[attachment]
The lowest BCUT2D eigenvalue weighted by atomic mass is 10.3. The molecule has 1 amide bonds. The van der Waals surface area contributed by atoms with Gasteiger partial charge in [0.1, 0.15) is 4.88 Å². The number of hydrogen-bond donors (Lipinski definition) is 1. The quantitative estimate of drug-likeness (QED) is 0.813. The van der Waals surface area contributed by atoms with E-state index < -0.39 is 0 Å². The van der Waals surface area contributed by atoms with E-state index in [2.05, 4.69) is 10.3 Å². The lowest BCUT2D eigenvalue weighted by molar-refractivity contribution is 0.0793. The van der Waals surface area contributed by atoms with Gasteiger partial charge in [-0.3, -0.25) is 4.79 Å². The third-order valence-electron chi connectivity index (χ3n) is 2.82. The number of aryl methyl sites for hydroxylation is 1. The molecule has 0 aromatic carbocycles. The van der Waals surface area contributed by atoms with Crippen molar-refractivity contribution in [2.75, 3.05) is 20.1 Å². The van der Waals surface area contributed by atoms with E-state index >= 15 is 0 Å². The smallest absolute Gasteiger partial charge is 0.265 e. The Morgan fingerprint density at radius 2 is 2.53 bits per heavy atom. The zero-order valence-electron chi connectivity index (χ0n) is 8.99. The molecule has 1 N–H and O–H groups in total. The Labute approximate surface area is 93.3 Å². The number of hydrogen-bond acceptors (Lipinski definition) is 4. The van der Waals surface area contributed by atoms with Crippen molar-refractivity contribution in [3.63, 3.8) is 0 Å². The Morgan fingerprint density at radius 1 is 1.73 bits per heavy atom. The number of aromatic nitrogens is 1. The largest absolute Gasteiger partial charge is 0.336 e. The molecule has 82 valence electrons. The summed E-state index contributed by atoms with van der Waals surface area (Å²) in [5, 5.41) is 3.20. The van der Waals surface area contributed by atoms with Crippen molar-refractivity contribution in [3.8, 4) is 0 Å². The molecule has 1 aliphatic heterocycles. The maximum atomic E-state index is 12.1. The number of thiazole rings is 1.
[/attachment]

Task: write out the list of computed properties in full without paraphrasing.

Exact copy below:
The lowest BCUT2D eigenvalue weighted by atomic mass is 10.3. The molecule has 1 amide bonds. The van der Waals surface area contributed by atoms with Gasteiger partial charge in [0.1, 0.15) is 4.88 Å². The number of hydrogen-bond donors (Lipinski definition) is 1. The quantitative estimate of drug-likeness (QED) is 0.813. The van der Waals surface area contributed by atoms with E-state index < -0.39 is 0 Å². The van der Waals surface area contributed by atoms with E-state index in [2.05, 4.69) is 10.3 Å². The lowest BCUT2D eigenvalue weighted by molar-refractivity contribution is 0.0793. The van der Waals surface area contributed by atoms with Gasteiger partial charge in [-0.3, -0.25) is 4.79 Å². The third-order valence-electron chi connectivity index (χ3n) is 2.82. The number of aryl methyl sites for hydroxylation is 1. The molecule has 0 aromatic carbocycles. The van der Waals surface area contributed by atoms with Crippen molar-refractivity contribution in [2.75, 3.05) is 20.1 Å². The van der Waals surface area contributed by atoms with E-state index >= 15 is 0 Å². The smallest absolute Gasteiger partial charge is 0.265 e. The Morgan fingerprint density at radius 2 is 2.53 bits per heavy atom. The zero-order valence-electron chi connectivity index (χ0n) is 8.99. The molecule has 1 N–H and O–H groups in total. The Labute approximate surface area is 93.3 Å². The number of hydrogen-bond acceptors (Lipinski definition) is 4. The van der Waals surface area contributed by atoms with Crippen molar-refractivity contribution in [3.63, 3.8) is 0 Å². The Morgan fingerprint density at radius 1 is 1.73 bits per heavy atom. The number of aromatic nitrogens is 1. The largest absolute Gasteiger partial charge is 0.336 e. The molecule has 82 valence electrons. The summed E-state index contributed by atoms with van der Waals surface area (Å²) in [5, 5.41) is 3.20. The van der Waals surface area contributed by atoms with Crippen molar-refractivity contribution in [3.8, 4) is 0 Å². The molecule has 1 aliphatic heterocycles. The maximum atomic E-state index is 12.1. The number of thiazole rings is 1.